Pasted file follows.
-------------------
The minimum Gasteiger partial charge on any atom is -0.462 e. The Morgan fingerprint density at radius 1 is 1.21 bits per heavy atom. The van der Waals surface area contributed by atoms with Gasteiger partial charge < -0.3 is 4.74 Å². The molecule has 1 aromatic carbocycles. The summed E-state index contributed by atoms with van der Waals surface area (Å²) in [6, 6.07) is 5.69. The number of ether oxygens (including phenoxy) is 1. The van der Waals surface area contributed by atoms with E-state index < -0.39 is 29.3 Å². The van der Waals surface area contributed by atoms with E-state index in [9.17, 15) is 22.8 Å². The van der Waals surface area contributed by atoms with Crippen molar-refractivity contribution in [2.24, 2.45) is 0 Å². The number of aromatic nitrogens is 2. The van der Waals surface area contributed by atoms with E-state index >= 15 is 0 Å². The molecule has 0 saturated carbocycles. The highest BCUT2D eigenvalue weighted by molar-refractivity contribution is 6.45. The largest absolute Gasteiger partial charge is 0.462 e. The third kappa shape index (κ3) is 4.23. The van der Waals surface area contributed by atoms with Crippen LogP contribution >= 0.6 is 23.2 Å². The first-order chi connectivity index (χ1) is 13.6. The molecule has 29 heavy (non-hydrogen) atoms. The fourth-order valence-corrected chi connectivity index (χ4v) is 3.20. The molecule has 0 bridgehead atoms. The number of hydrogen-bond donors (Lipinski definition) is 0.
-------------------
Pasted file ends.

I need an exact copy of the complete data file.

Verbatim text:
The minimum Gasteiger partial charge on any atom is -0.462 e. The Morgan fingerprint density at radius 1 is 1.21 bits per heavy atom. The van der Waals surface area contributed by atoms with Gasteiger partial charge < -0.3 is 4.74 Å². The molecule has 1 aromatic carbocycles. The summed E-state index contributed by atoms with van der Waals surface area (Å²) in [6, 6.07) is 5.69. The number of ether oxygens (including phenoxy) is 1. The van der Waals surface area contributed by atoms with E-state index < -0.39 is 29.3 Å². The van der Waals surface area contributed by atoms with E-state index in [9.17, 15) is 22.8 Å². The van der Waals surface area contributed by atoms with Crippen molar-refractivity contribution in [2.24, 2.45) is 0 Å². The number of aromatic nitrogens is 2. The van der Waals surface area contributed by atoms with E-state index >= 15 is 0 Å². The molecule has 0 saturated carbocycles. The highest BCUT2D eigenvalue weighted by molar-refractivity contribution is 6.45. The largest absolute Gasteiger partial charge is 0.462 e. The third kappa shape index (κ3) is 4.23. The van der Waals surface area contributed by atoms with Crippen LogP contribution >= 0.6 is 23.2 Å². The first-order chi connectivity index (χ1) is 13.6. The molecule has 29 heavy (non-hydrogen) atoms. The fourth-order valence-corrected chi connectivity index (χ4v) is 3.20. The molecule has 0 bridgehead atoms. The number of hydrogen-bond donors (Lipinski definition) is 0.